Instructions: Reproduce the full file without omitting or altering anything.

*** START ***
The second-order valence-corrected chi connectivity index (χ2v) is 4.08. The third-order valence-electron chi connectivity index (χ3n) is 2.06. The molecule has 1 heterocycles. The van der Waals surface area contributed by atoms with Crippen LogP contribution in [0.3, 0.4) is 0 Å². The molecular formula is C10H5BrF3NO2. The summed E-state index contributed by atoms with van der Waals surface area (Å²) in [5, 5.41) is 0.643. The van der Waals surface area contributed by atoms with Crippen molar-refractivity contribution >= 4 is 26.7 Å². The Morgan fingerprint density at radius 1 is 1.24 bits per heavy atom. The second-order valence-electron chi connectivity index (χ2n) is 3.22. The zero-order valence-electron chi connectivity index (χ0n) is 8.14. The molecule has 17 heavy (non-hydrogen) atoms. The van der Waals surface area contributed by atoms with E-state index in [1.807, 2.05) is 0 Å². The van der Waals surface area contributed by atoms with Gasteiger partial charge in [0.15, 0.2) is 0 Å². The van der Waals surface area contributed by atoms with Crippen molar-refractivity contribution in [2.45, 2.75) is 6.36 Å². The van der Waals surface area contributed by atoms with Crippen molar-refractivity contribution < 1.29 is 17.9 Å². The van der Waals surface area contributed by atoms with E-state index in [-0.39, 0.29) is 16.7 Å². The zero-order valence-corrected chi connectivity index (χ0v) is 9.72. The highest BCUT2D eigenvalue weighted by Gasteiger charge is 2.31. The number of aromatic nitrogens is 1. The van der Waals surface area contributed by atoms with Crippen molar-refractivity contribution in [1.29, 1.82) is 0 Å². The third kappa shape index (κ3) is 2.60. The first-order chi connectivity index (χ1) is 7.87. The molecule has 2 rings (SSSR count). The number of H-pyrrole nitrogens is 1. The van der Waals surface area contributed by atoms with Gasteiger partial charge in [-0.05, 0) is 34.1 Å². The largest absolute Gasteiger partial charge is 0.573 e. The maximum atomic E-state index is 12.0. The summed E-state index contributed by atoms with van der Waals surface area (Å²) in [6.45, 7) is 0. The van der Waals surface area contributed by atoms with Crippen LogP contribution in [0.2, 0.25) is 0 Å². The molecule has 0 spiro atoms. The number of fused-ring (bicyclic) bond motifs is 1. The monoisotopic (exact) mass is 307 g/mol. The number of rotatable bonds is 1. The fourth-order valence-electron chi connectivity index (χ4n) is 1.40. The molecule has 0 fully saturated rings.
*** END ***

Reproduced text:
The second-order valence-corrected chi connectivity index (χ2v) is 4.08. The third-order valence-electron chi connectivity index (χ3n) is 2.06. The molecule has 1 heterocycles. The van der Waals surface area contributed by atoms with Crippen LogP contribution in [0.3, 0.4) is 0 Å². The molecular formula is C10H5BrF3NO2. The summed E-state index contributed by atoms with van der Waals surface area (Å²) in [5, 5.41) is 0.643. The van der Waals surface area contributed by atoms with Crippen molar-refractivity contribution >= 4 is 26.7 Å². The Morgan fingerprint density at radius 1 is 1.24 bits per heavy atom. The second-order valence-electron chi connectivity index (χ2n) is 3.22. The zero-order valence-electron chi connectivity index (χ0n) is 8.14. The molecule has 17 heavy (non-hydrogen) atoms. The van der Waals surface area contributed by atoms with E-state index in [1.807, 2.05) is 0 Å². The van der Waals surface area contributed by atoms with Gasteiger partial charge in [0.15, 0.2) is 0 Å². The van der Waals surface area contributed by atoms with Crippen molar-refractivity contribution in [2.45, 2.75) is 6.36 Å². The van der Waals surface area contributed by atoms with Crippen molar-refractivity contribution < 1.29 is 17.9 Å². The van der Waals surface area contributed by atoms with E-state index in [-0.39, 0.29) is 16.7 Å². The zero-order valence-corrected chi connectivity index (χ0v) is 9.72. The highest BCUT2D eigenvalue weighted by Gasteiger charge is 2.31. The number of aromatic nitrogens is 1. The van der Waals surface area contributed by atoms with Crippen molar-refractivity contribution in [1.29, 1.82) is 0 Å². The third kappa shape index (κ3) is 2.60. The first-order chi connectivity index (χ1) is 7.87. The molecule has 2 rings (SSSR count). The number of H-pyrrole nitrogens is 1. The van der Waals surface area contributed by atoms with Gasteiger partial charge in [-0.05, 0) is 34.1 Å². The largest absolute Gasteiger partial charge is 0.573 e. The maximum atomic E-state index is 12.0. The summed E-state index contributed by atoms with van der Waals surface area (Å²) in [6.45, 7) is 0. The van der Waals surface area contributed by atoms with Crippen LogP contribution in [0.2, 0.25) is 0 Å². The molecule has 0 spiro atoms. The number of fused-ring (bicyclic) bond motifs is 1. The monoisotopic (exact) mass is 307 g/mol. The number of rotatable bonds is 1. The fourth-order valence-electron chi connectivity index (χ4n) is 1.40. The molecule has 0 fully saturated rings.